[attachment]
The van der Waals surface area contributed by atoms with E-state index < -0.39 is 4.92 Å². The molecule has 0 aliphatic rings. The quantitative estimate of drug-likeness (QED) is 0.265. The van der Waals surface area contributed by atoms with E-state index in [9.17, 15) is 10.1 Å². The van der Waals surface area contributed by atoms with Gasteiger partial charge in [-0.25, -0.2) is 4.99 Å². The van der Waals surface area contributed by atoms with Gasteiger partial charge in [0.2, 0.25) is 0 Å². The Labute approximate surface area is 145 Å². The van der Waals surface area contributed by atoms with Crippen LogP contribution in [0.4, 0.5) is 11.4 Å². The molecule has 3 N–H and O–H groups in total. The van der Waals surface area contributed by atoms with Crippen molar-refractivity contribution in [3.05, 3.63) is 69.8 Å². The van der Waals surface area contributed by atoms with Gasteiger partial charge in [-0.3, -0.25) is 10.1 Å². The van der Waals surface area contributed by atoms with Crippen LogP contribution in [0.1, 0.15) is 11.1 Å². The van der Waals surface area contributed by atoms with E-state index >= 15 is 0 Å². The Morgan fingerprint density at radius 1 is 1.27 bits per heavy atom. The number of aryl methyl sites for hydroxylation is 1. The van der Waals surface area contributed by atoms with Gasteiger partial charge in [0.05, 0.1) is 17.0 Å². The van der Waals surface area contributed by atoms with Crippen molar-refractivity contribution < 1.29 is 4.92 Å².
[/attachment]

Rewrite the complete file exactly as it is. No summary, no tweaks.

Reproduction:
The van der Waals surface area contributed by atoms with E-state index < -0.39 is 4.92 Å². The molecule has 0 aliphatic rings. The quantitative estimate of drug-likeness (QED) is 0.265. The van der Waals surface area contributed by atoms with E-state index in [9.17, 15) is 10.1 Å². The van der Waals surface area contributed by atoms with Gasteiger partial charge in [-0.25, -0.2) is 4.99 Å². The van der Waals surface area contributed by atoms with Gasteiger partial charge in [0.2, 0.25) is 0 Å². The Labute approximate surface area is 145 Å². The van der Waals surface area contributed by atoms with Crippen LogP contribution in [0.4, 0.5) is 11.4 Å². The molecule has 3 N–H and O–H groups in total. The van der Waals surface area contributed by atoms with Crippen molar-refractivity contribution in [3.05, 3.63) is 69.8 Å². The van der Waals surface area contributed by atoms with Gasteiger partial charge in [-0.3, -0.25) is 10.1 Å². The van der Waals surface area contributed by atoms with Crippen LogP contribution in [0.1, 0.15) is 11.1 Å². The van der Waals surface area contributed by atoms with E-state index >= 15 is 0 Å². The Morgan fingerprint density at radius 1 is 1.27 bits per heavy atom. The number of aryl methyl sites for hydroxylation is 1. The van der Waals surface area contributed by atoms with Gasteiger partial charge in [0.05, 0.1) is 17.0 Å². The van der Waals surface area contributed by atoms with Crippen molar-refractivity contribution < 1.29 is 4.92 Å².